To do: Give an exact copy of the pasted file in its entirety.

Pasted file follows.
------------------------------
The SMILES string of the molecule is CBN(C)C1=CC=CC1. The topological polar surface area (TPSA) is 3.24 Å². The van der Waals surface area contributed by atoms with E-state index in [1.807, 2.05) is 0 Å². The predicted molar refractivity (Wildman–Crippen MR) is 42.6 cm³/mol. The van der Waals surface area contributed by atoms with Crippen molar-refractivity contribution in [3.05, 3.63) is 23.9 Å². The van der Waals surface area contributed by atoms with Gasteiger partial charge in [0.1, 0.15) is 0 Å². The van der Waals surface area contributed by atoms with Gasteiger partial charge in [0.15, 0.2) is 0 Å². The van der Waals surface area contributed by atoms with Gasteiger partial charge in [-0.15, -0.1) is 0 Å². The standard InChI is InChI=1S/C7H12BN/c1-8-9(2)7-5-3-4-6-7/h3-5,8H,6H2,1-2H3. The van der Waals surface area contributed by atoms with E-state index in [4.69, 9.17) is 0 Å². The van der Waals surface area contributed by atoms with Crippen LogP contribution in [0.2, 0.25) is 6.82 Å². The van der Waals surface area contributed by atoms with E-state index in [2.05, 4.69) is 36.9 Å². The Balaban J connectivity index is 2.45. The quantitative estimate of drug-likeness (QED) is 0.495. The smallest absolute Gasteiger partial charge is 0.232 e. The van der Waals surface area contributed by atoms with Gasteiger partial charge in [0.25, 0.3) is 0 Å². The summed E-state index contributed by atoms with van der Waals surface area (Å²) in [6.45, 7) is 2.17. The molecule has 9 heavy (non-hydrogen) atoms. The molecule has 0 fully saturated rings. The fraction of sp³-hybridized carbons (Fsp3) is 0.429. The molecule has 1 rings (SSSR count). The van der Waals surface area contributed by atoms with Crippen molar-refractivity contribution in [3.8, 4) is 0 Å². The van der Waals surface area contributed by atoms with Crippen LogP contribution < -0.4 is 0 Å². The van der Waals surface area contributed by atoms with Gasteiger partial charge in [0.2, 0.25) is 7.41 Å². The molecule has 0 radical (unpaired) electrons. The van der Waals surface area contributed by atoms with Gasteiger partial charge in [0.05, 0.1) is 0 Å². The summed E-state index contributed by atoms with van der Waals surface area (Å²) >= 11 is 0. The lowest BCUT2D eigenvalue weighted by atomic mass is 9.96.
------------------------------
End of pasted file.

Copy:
The SMILES string of the molecule is CBN(C)C1=CC=CC1. The topological polar surface area (TPSA) is 3.24 Å². The van der Waals surface area contributed by atoms with E-state index in [1.807, 2.05) is 0 Å². The predicted molar refractivity (Wildman–Crippen MR) is 42.6 cm³/mol. The van der Waals surface area contributed by atoms with Crippen molar-refractivity contribution in [3.05, 3.63) is 23.9 Å². The van der Waals surface area contributed by atoms with Gasteiger partial charge in [0.1, 0.15) is 0 Å². The van der Waals surface area contributed by atoms with Gasteiger partial charge in [0.15, 0.2) is 0 Å². The van der Waals surface area contributed by atoms with Gasteiger partial charge in [-0.15, -0.1) is 0 Å². The standard InChI is InChI=1S/C7H12BN/c1-8-9(2)7-5-3-4-6-7/h3-5,8H,6H2,1-2H3. The van der Waals surface area contributed by atoms with E-state index in [4.69, 9.17) is 0 Å². The van der Waals surface area contributed by atoms with Crippen LogP contribution in [0.2, 0.25) is 6.82 Å². The van der Waals surface area contributed by atoms with E-state index in [2.05, 4.69) is 36.9 Å². The Balaban J connectivity index is 2.45. The quantitative estimate of drug-likeness (QED) is 0.495. The smallest absolute Gasteiger partial charge is 0.232 e. The van der Waals surface area contributed by atoms with Gasteiger partial charge in [0.25, 0.3) is 0 Å². The summed E-state index contributed by atoms with van der Waals surface area (Å²) in [6.45, 7) is 2.17. The molecule has 9 heavy (non-hydrogen) atoms. The molecule has 0 fully saturated rings. The fraction of sp³-hybridized carbons (Fsp3) is 0.429. The molecule has 1 rings (SSSR count). The van der Waals surface area contributed by atoms with Crippen molar-refractivity contribution in [3.8, 4) is 0 Å². The van der Waals surface area contributed by atoms with Crippen LogP contribution < -0.4 is 0 Å². The van der Waals surface area contributed by atoms with Gasteiger partial charge in [0.2, 0.25) is 7.41 Å². The molecule has 0 radical (unpaired) electrons. The van der Waals surface area contributed by atoms with Gasteiger partial charge in [0.05, 0.1) is 0 Å². The summed E-state index contributed by atoms with van der Waals surface area (Å²) >= 11 is 0. The lowest BCUT2D eigenvalue weighted by atomic mass is 9.96.